If you are a regular reader of this StreetWise column, you knowthe importance that I believe the employment picture has on ourcommercial real estate markets. In fact, there is no other metricthat more profoundly impacts the fundamentals of both residentialand commercial real estate.

This is why last Friday’s jobs report was particularlytroubling. In June, U.S. payrolls lost 125,000 jobs, the firstmonthly loss of 2010. These losses were due, mainly, to theelimination of 225,000 temporary government census workers. Just as441,000 new census temporary jobs skewed the numbers higher monthsago (and the administration seemed downright giddy over this “jobgrowth”), June’s job eliminations have skewed the numbers to thedownside.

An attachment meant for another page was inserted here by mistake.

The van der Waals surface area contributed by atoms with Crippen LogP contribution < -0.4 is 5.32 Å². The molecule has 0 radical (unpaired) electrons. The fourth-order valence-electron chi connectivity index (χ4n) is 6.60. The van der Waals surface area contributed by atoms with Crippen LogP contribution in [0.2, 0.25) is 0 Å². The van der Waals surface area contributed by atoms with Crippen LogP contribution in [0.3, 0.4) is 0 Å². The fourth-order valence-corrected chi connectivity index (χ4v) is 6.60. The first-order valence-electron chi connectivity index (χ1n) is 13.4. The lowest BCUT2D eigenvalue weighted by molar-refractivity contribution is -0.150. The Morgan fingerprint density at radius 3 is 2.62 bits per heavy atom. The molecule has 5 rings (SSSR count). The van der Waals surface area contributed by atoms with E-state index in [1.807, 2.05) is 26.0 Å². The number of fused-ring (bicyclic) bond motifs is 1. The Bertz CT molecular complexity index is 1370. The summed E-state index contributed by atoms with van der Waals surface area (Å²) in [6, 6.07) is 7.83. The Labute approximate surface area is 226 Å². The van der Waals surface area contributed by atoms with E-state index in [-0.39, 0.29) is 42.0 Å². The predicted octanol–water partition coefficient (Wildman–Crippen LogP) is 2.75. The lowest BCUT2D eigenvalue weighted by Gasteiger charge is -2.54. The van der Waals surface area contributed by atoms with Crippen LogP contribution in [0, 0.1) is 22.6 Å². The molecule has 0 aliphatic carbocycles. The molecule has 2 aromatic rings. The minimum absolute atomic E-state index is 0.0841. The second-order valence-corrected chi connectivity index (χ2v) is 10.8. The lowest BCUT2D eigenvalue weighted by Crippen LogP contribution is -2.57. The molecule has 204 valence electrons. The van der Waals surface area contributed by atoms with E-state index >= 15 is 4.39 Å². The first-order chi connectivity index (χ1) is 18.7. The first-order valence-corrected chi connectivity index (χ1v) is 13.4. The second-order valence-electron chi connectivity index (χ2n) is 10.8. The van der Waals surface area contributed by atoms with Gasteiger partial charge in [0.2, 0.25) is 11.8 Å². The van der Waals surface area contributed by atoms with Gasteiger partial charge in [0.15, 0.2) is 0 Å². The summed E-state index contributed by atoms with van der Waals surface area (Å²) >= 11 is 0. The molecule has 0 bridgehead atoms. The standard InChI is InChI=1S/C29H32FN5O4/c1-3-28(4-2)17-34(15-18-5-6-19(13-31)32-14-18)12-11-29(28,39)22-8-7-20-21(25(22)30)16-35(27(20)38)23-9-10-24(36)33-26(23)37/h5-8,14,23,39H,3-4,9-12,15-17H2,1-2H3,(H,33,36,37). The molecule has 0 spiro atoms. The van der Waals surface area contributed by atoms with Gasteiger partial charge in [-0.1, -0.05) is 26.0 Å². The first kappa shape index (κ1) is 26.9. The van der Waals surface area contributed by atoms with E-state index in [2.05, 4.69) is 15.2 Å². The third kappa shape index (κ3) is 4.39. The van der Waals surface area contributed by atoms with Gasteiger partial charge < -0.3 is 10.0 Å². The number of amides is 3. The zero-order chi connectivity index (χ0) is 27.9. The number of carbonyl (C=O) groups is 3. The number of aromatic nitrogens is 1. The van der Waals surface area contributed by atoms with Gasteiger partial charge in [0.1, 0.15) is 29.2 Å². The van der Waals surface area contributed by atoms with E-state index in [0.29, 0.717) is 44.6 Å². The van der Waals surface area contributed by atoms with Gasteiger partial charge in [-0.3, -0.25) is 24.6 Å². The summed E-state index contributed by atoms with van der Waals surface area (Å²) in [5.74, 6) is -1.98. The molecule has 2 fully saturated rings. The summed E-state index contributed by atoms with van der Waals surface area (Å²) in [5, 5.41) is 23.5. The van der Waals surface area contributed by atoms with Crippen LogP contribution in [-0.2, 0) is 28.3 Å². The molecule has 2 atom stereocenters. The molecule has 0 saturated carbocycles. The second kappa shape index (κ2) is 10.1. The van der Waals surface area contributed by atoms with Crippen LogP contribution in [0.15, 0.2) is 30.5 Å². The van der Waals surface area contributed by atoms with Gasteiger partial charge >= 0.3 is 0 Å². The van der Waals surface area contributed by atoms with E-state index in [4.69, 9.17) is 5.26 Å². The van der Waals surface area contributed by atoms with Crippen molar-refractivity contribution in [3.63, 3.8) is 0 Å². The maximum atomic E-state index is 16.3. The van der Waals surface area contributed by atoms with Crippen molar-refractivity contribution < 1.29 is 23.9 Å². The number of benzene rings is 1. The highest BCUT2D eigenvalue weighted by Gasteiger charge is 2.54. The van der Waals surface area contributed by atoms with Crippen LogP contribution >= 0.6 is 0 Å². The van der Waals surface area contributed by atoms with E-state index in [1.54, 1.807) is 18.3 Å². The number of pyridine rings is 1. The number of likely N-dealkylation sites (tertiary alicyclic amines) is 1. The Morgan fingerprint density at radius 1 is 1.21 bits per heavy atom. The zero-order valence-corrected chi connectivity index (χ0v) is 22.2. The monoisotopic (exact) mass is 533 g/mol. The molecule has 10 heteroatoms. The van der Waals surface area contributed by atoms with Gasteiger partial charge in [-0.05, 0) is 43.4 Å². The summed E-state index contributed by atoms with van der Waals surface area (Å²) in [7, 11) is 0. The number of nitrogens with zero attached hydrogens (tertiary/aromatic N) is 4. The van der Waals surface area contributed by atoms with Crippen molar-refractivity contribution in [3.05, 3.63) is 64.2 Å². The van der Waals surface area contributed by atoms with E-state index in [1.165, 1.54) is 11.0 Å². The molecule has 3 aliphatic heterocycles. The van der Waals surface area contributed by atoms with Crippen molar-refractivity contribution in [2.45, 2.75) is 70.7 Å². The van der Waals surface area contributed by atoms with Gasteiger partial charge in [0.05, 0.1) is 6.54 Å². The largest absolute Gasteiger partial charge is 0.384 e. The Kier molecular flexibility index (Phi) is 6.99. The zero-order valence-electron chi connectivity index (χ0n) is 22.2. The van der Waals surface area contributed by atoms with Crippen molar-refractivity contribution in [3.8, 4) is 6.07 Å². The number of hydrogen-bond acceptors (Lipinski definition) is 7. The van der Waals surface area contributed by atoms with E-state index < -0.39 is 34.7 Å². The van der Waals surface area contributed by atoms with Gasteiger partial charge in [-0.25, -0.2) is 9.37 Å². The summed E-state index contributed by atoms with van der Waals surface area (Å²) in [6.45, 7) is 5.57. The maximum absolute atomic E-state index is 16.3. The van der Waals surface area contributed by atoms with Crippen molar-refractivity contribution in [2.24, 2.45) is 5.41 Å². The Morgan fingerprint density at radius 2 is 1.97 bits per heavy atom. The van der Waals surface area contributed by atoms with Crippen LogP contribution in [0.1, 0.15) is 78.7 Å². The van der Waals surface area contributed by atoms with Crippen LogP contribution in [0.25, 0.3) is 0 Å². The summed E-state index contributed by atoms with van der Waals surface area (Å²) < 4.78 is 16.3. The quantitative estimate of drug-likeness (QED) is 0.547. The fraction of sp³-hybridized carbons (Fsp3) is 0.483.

The official unemployment rate, interestingly, dropped from 9.7percent in May to 9.5 percent even though the market lost 125,000jobs. You may ask how this can happen as elementary schoolmathematics would indicate this is an impossibility. The fact isthat something called the “participation rate” impacts the officialunemployment rate calculation. While the market lost 125,000 jobs,simultaneously, 652,000 discouraged Americans stopped looking forwork. After their job search has ceased for more than 30 days,these unemployed workers are no longer technically consideredunemployed. This quirk in the official rate calculation caused thereduction seen in June.

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